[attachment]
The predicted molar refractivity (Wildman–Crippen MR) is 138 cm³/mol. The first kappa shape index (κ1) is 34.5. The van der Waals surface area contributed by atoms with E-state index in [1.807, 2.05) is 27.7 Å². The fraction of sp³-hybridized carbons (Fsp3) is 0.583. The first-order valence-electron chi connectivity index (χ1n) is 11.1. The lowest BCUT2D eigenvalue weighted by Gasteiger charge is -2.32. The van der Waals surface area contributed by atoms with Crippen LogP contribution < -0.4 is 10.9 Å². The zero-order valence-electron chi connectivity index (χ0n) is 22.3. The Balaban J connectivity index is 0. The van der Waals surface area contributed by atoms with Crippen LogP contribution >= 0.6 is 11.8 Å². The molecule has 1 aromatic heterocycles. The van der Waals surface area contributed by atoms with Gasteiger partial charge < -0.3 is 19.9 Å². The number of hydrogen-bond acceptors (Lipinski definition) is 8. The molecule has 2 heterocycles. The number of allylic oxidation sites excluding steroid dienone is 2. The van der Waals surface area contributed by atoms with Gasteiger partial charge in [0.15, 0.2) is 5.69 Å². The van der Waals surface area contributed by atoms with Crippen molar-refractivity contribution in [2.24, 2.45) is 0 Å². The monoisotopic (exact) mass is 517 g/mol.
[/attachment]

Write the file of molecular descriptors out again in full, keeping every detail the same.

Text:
The predicted molar refractivity (Wildman–Crippen MR) is 138 cm³/mol. The first kappa shape index (κ1) is 34.5. The van der Waals surface area contributed by atoms with E-state index in [1.807, 2.05) is 27.7 Å². The fraction of sp³-hybridized carbons (Fsp3) is 0.583. The first-order valence-electron chi connectivity index (χ1n) is 11.1. The lowest BCUT2D eigenvalue weighted by Gasteiger charge is -2.32. The van der Waals surface area contributed by atoms with Crippen LogP contribution < -0.4 is 10.9 Å². The zero-order valence-electron chi connectivity index (χ0n) is 22.3. The Balaban J connectivity index is 0. The van der Waals surface area contributed by atoms with Crippen LogP contribution >= 0.6 is 11.8 Å². The molecule has 1 aromatic heterocycles. The van der Waals surface area contributed by atoms with Gasteiger partial charge < -0.3 is 19.9 Å². The number of hydrogen-bond acceptors (Lipinski definition) is 8. The molecule has 2 heterocycles. The number of allylic oxidation sites excluding steroid dienone is 2. The van der Waals surface area contributed by atoms with Gasteiger partial charge in [0.15, 0.2) is 5.69 Å². The van der Waals surface area contributed by atoms with Crippen molar-refractivity contribution in [2.24, 2.45) is 0 Å². The monoisotopic (exact) mass is 517 g/mol.